The rush of not knowing where you're going is fun but I realized it's also not the way for everyone.

  10. I decided against nano this year but I'll be rooting for you! Personally, I'm not a plotter, I prefer to write by intuition (King says that plotting is the jackhammer of storywriting and I agree with him on this)so if I were participating, I wouldn't outline. I don't do that anyway! Good luck to you!

  11. Wow, I love all the discussion here, I truly do. I know that some of you prefer to plot and plan, and that's Ok, but I just think it should be done within the thirty days. After all, I have to hit about 3500 each day so I'll have time for a fast edit and rewrite of my useless writing. (A little personal there Marcy)
    For those of you who are cheering me on, thank you, I will try to prove worthy.
    For those of you who think I'm full of it, I wish you good luck too.

  12. I signed up last year, got scared and didn't even start. I have an idea this year and may or may not do it. I don't know how to do all that you said. I am a novel virgin and I am learning as I go. I don't know if I am a plotter or a pantser somewhere in between. I will just write whatever, whenever, wherever just like I always do. I will not focus on word count, or even if I finish. I figure words for character development, words for plot development and words for outlining all count….right? If it's just words for story, I won't submit. Check me out, buddy/friend me I'm LadyJai there too.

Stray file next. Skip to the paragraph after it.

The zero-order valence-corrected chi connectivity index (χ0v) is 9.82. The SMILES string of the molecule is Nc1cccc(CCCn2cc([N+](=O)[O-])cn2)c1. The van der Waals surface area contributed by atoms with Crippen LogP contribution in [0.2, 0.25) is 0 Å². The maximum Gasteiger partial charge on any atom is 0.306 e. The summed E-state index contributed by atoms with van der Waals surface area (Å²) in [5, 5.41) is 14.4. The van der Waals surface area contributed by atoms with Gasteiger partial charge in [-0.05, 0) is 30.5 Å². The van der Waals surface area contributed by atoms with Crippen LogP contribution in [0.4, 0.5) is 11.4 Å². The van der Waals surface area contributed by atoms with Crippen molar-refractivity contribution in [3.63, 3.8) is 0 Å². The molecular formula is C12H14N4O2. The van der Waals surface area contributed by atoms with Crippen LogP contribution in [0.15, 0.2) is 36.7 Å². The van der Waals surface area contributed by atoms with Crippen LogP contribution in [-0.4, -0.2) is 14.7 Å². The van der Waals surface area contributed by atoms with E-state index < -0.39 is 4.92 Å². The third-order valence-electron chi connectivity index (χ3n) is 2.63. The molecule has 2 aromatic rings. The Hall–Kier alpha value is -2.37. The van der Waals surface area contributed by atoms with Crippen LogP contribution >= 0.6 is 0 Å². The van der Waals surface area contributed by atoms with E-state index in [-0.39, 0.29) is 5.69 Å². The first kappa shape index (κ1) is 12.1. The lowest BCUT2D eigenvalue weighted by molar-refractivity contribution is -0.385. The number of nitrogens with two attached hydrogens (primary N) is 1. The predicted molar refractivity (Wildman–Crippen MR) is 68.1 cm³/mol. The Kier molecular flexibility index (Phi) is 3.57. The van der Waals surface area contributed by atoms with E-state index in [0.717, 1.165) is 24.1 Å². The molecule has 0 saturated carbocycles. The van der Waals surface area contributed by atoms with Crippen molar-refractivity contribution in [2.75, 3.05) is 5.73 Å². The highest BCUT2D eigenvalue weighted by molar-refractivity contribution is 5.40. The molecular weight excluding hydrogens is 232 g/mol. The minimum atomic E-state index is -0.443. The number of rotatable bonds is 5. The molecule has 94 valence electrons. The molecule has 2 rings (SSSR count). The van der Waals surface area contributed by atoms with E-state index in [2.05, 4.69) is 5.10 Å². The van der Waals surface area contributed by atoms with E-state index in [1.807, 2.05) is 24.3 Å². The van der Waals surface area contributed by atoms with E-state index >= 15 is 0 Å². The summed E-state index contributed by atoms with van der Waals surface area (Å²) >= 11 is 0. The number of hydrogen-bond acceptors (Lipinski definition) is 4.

13. I'm with you, Pru. December is for editing, according to No Plot, No Problem the Nano handbook, and any planning is to be confined to the 7 days preceeding the beginning of November.

    It's supposed to keep it fun and madcap and "just get it written" which is supposed to be the point of Nano. Chris Baty, its founder, says that he gets hundreds of e-mails a year from writers that say they've got SOO much planned out and they just can't finish Nano because their novel deserves more time. According to him, a majority of these authors do not finish.

  14. I'm a NaNo rebel, and quite proud of it. As I see it, NaNo is a time for me to have a bit of a kick in the pants to get things done, and to enjoy the collective energy and community from others who are tackling a similar challenge. I didn't plot much more beyond the 1st chapter or two of my August CampNaNo story, and I regretted it mid-way through the month. It took a lot of quick thinking for me to recover, and I lost days along the way. This time, I have about thirty scenes outlined and lots of notes to draw upon.